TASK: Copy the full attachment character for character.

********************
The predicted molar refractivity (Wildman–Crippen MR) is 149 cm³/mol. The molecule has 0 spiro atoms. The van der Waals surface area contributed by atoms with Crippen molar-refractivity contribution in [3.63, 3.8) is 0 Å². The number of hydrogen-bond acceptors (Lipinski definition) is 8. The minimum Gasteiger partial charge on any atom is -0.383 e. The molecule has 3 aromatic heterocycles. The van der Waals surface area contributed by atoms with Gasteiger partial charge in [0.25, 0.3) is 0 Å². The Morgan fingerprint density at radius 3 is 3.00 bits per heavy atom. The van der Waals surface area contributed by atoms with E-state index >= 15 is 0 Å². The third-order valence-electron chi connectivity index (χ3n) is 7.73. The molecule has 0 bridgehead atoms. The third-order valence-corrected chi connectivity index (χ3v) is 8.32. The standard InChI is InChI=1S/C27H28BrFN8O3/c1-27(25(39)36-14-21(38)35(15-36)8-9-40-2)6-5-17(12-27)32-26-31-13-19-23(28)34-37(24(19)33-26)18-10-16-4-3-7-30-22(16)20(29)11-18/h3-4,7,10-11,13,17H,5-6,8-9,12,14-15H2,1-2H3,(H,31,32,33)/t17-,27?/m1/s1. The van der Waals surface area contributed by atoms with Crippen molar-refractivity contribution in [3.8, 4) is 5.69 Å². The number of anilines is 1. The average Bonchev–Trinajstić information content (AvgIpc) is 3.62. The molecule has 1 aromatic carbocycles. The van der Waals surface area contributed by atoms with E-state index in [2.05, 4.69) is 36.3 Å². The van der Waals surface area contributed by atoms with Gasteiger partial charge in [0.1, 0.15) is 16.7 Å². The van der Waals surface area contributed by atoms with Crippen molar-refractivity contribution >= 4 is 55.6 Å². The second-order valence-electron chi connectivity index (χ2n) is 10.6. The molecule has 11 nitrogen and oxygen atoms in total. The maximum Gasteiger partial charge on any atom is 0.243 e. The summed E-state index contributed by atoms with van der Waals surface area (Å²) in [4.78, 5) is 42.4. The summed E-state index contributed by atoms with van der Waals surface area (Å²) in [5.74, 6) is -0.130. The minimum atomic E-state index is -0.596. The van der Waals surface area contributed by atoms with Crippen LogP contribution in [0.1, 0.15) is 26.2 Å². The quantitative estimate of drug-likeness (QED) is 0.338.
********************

The predicted molar refractivity (Wildman–Crippen MR) is 149 cm³/mol. The molecule has 0 spiro atoms. The van der Waals surface area contributed by atoms with Crippen molar-refractivity contribution in [3.63, 3.8) is 0 Å². The number of hydrogen-bond acceptors (Lipinski definition) is 8. The minimum Gasteiger partial charge on any atom is -0.383 e. The molecule has 3 aromatic heterocycles. The van der Waals surface area contributed by atoms with Gasteiger partial charge in [0.25, 0.3) is 0 Å². The Morgan fingerprint density at radius 3 is 3.00 bits per heavy atom. The van der Waals surface area contributed by atoms with E-state index >= 15 is 0 Å². The third-order valence-electron chi connectivity index (χ3n) is 7.73. The molecule has 0 bridgehead atoms. The third-order valence-corrected chi connectivity index (χ3v) is 8.32. The standard InChI is InChI=1S/C27H28BrFN8O3/c1-27(25(39)36-14-21(38)35(15-36)8-9-40-2)6-5-17(12-27)32-26-31-13-19-23(28)34-37(24(19)33-26)18-10-16-4-3-7-30-22(16)20(29)11-18/h3-4,7,10-11,13,17H,5-6,8-9,12,14-15H2,1-2H3,(H,31,32,33)/t17-,27?/m1/s1. The van der Waals surface area contributed by atoms with Crippen molar-refractivity contribution in [3.8, 4) is 5.69 Å². The number of anilines is 1. The average Bonchev–Trinajstić information content (AvgIpc) is 3.62. The molecule has 1 aromatic carbocycles. The van der Waals surface area contributed by atoms with E-state index in [2.05, 4.69) is 36.3 Å². The van der Waals surface area contributed by atoms with Gasteiger partial charge in [0.1, 0.15) is 16.7 Å². The van der Waals surface area contributed by atoms with Crippen molar-refractivity contribution >= 4 is 55.6 Å². The second-order valence-electron chi connectivity index (χ2n) is 10.6. The molecule has 11 nitrogen and oxygen atoms in total. The maximum Gasteiger partial charge on any atom is 0.243 e. The summed E-state index contributed by atoms with van der Waals surface area (Å²) in [4.78, 5) is 42.4. The summed E-state index contributed by atoms with van der Waals surface area (Å²) in [5.74, 6) is -0.130. The minimum atomic E-state index is -0.596. The van der Waals surface area contributed by atoms with Crippen LogP contribution in [0.1, 0.15) is 26.2 Å². The quantitative estimate of drug-likeness (QED) is 0.338.